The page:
The people of Mozart's time and place complained that his music was too complicated, just as they did about every other composer history remembers. It took some getting used to, and it doesn't have the kind of predictable repetition that allows you to hum along on first hearing, nor does a single melody reign supreme without dialogue from the supporting cast. In the end, though, somebody figured out that Mozart's music had something in it that humankind would want to keep around. That small group of devotees, the ones whose ears could tell them something the rest couldn't hear, somehow got their way. Now he is everywhere, and the bulk of humanity, most of whom really don't care that much, know at least this--Mozart is champion. He won the title. Suck it, you losers.

The reason they know it is partially by that same mysterious process through which they knew Bach, and Beethoven. Those passionate scholars spread the word, and over the decades, stars were born. But Mozart got an extra bonus. He got a playoff game in the public imagination in which he beat Antonio Salieri. Think that isn't important? Nearly everybody I've talked to knows that the movie isn't really history, and that Salieri probably didn't poison Mozart. And then in the next words out of their mouths they demonstrate that what they think they know is precisely what was in the movie. Why wouldn't it be? What else does the public know about Mozart? Are Mozart biographies flying off the shelves?

Salieri, I thank you. You are helping to keep the Mozart industry alive and flourishing. Not by producing highly dedicated, informed, passionate Mozart lovers, but by keeping the name on everybody's lips. Those ordinary, semi-informed people have an important role to play. Just ask the NFL. I hope you will absolve us, not for being mediocrities, but for abusing you so. Most of us, if remembered at all, get used for something very different after our death than we stood for in life. History is written by the winners, after all. Anyway, you didn't have a bad run. And you were head opera composer for a while, and those Viennese had to blame somebody. So now your are a household word. It is a good thing the emperor liked your operas so much.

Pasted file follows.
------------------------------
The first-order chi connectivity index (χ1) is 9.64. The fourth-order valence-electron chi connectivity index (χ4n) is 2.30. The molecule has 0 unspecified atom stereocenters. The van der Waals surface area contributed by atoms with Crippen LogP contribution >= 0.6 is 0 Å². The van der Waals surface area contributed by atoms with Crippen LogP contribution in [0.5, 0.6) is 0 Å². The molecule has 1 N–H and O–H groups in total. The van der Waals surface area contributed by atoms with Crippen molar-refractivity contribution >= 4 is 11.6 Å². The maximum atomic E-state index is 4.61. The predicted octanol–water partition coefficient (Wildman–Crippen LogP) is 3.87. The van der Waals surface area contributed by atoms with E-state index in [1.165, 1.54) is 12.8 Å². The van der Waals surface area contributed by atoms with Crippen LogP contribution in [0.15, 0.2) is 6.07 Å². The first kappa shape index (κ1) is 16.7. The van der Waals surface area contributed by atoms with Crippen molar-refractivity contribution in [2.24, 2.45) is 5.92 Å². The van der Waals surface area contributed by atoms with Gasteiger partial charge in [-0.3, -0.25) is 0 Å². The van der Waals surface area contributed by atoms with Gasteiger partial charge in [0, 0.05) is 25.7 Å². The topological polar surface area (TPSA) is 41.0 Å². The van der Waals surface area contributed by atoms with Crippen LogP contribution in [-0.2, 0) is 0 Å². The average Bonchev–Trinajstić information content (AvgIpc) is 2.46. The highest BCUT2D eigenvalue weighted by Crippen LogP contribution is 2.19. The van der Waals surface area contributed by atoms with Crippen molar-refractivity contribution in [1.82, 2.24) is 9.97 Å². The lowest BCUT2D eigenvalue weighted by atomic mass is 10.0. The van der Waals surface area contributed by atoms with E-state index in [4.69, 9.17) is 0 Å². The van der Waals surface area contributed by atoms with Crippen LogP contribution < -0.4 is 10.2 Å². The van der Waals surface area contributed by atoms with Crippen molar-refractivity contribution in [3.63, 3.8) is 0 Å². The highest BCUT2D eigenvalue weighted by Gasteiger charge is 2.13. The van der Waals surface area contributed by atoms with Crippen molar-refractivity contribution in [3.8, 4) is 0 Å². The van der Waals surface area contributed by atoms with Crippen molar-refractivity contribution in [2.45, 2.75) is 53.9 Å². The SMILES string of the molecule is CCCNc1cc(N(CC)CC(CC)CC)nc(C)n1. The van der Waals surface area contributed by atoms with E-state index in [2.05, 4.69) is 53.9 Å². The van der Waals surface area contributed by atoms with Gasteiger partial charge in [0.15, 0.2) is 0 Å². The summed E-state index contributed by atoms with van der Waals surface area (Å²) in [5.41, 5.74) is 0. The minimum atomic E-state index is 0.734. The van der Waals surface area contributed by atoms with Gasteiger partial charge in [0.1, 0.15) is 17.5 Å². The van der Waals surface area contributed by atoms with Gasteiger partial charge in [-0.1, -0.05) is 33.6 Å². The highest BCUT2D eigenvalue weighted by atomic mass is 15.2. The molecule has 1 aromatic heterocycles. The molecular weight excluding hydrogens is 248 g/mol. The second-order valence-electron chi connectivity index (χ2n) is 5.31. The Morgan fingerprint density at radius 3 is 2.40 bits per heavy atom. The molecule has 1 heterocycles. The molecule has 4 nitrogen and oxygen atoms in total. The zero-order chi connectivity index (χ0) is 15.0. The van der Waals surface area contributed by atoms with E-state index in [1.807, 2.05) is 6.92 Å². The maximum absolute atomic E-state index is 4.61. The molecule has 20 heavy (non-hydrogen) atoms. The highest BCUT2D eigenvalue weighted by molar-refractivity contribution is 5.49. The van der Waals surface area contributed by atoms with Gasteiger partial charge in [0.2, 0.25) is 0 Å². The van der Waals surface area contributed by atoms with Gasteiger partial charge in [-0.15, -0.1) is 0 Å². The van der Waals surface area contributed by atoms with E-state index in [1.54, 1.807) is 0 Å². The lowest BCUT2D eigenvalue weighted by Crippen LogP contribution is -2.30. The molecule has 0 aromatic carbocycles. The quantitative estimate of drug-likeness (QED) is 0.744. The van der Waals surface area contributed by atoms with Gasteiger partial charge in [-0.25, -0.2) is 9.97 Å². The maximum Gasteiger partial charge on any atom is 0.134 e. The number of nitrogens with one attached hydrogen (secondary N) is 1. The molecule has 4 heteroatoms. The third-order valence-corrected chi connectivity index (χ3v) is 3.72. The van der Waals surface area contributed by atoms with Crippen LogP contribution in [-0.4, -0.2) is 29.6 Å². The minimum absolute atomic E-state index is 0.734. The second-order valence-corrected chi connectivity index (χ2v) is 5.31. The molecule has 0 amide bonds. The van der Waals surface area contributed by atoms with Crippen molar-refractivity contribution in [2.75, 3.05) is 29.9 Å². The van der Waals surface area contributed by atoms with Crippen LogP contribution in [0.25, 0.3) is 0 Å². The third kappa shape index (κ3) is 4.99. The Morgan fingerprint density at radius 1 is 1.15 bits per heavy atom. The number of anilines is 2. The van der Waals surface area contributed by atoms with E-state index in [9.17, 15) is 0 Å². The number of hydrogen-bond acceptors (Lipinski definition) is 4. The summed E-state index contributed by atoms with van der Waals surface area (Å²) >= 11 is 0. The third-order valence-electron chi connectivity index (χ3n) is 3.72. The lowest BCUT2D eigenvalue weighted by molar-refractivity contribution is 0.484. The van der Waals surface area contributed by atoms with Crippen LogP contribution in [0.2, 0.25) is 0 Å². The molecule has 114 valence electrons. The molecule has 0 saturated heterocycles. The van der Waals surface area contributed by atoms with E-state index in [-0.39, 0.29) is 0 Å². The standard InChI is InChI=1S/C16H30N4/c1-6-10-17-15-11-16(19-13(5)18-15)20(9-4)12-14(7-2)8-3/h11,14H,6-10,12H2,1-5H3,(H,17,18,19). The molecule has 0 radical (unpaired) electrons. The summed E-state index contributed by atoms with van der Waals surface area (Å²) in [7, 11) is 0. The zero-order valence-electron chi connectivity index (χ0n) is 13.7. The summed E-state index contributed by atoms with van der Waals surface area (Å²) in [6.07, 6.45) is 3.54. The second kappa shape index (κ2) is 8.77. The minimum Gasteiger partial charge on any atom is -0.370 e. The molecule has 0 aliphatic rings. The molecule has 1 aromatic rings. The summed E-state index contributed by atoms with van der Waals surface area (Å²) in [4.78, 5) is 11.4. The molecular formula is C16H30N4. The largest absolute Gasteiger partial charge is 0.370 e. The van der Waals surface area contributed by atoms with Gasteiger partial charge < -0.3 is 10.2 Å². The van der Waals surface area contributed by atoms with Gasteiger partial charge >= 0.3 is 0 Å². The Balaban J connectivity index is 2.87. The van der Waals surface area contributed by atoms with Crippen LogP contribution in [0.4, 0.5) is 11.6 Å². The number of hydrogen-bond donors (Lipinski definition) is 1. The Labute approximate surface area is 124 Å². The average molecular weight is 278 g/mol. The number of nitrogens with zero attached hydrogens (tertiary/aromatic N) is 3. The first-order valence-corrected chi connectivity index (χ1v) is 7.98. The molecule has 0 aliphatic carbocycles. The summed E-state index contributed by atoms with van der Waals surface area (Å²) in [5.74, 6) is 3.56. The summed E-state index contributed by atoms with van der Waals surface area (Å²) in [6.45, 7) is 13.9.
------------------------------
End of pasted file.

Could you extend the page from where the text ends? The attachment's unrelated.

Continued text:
Otherwise we would all be fingering somebody like Leopold Kozeluch, whose name I can barely spell or pronounce. Or Padre Martini, whose name lacks that wonderful S that Murray Abraham used to such effect. Or Guiseppi Bonno, who sounds too affable to be guilty of murder. Or some other composer in Mozart's Vienna that had reason to dislike the little man with the brash temper. How about Domenico Cimerosa?

No, you were perfect. And what wasn't perfect got a makeover. And now some of us are actually listening to your music. I listened to your Requiem the other day, in fact.

Not a bad piece. And just the right number of notes, too.

This week on, Bach's little organ fugue, Haydn's a few measures short of a minuet, and the piano in disguise. You'll see what I mean on the homepage, updated every Friday.

Friday, July 13, 2018


One morning my wife was doing something at her computer and said across the room, "they're having a 5k here in town. Why don't you sign up?"

Five kilometers? Are you crazy? I've jogged to the mailbox and back on a rainy day, but...

How far is that in miles, anyhow?

You might get the impression from the foregoing that I was not a world class runner. Heck, why did I just use the past tense?

I decided to give it a try, and spent the last week of March and the month of April trying to get into shape. This was my killer regimen the first week: I would go to the park, which was about a mile. Since I couldn't keep up a run for more than 45 seconds without running out of breath, I would slow to a walk until I thought I could handle another short spurt of running. Run a little, walk a lot, run a little...